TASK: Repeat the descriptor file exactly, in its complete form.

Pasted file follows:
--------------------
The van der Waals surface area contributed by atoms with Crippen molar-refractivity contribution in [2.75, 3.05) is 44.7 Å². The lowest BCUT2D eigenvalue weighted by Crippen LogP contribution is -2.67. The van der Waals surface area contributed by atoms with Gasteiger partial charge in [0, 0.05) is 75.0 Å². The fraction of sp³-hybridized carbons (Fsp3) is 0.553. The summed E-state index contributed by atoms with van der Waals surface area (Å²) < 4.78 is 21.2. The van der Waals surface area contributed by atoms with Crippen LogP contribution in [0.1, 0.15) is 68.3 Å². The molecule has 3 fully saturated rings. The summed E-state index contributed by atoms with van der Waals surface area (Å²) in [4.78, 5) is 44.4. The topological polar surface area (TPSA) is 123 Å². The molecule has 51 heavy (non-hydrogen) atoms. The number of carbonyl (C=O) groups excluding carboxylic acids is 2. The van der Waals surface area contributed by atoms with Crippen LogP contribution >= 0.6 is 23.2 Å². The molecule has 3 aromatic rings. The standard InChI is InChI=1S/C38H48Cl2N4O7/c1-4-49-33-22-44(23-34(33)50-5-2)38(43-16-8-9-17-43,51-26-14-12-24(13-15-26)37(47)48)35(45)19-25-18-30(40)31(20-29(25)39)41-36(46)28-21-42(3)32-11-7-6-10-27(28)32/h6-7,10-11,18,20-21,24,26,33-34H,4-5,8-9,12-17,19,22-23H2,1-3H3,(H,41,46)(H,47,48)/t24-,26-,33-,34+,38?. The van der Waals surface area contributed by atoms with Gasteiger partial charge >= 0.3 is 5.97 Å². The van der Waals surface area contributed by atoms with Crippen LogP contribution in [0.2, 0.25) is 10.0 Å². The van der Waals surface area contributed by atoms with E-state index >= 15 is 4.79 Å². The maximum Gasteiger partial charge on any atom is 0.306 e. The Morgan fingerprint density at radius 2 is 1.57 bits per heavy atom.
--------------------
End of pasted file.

The van der Waals surface area contributed by atoms with Crippen molar-refractivity contribution in [2.75, 3.05) is 44.7 Å². The lowest BCUT2D eigenvalue weighted by Crippen LogP contribution is -2.67. The van der Waals surface area contributed by atoms with Gasteiger partial charge in [0, 0.05) is 75.0 Å². The fraction of sp³-hybridized carbons (Fsp3) is 0.553. The summed E-state index contributed by atoms with van der Waals surface area (Å²) < 4.78 is 21.2. The van der Waals surface area contributed by atoms with Crippen LogP contribution in [0.1, 0.15) is 68.3 Å². The molecule has 3 fully saturated rings. The summed E-state index contributed by atoms with van der Waals surface area (Å²) in [4.78, 5) is 44.4. The topological polar surface area (TPSA) is 123 Å². The molecule has 51 heavy (non-hydrogen) atoms. The number of carbonyl (C=O) groups excluding carboxylic acids is 2. The van der Waals surface area contributed by atoms with Crippen LogP contribution >= 0.6 is 23.2 Å². The molecule has 3 aromatic rings. The standard InChI is InChI=1S/C38H48Cl2N4O7/c1-4-49-33-22-44(23-34(33)50-5-2)38(43-16-8-9-17-43,51-26-14-12-24(13-15-26)37(47)48)35(45)19-25-18-30(40)31(20-29(25)39)41-36(46)28-21-42(3)32-11-7-6-10-27(28)32/h6-7,10-11,18,20-21,24,26,33-34H,4-5,8-9,12-17,19,22-23H2,1-3H3,(H,41,46)(H,47,48)/t24-,26-,33-,34+,38?. The van der Waals surface area contributed by atoms with Gasteiger partial charge >= 0.3 is 5.97 Å². The van der Waals surface area contributed by atoms with Crippen LogP contribution in [0.2, 0.25) is 10.0 Å². The van der Waals surface area contributed by atoms with E-state index >= 15 is 4.79 Å². The maximum Gasteiger partial charge on any atom is 0.306 e. The Morgan fingerprint density at radius 2 is 1.57 bits per heavy atom.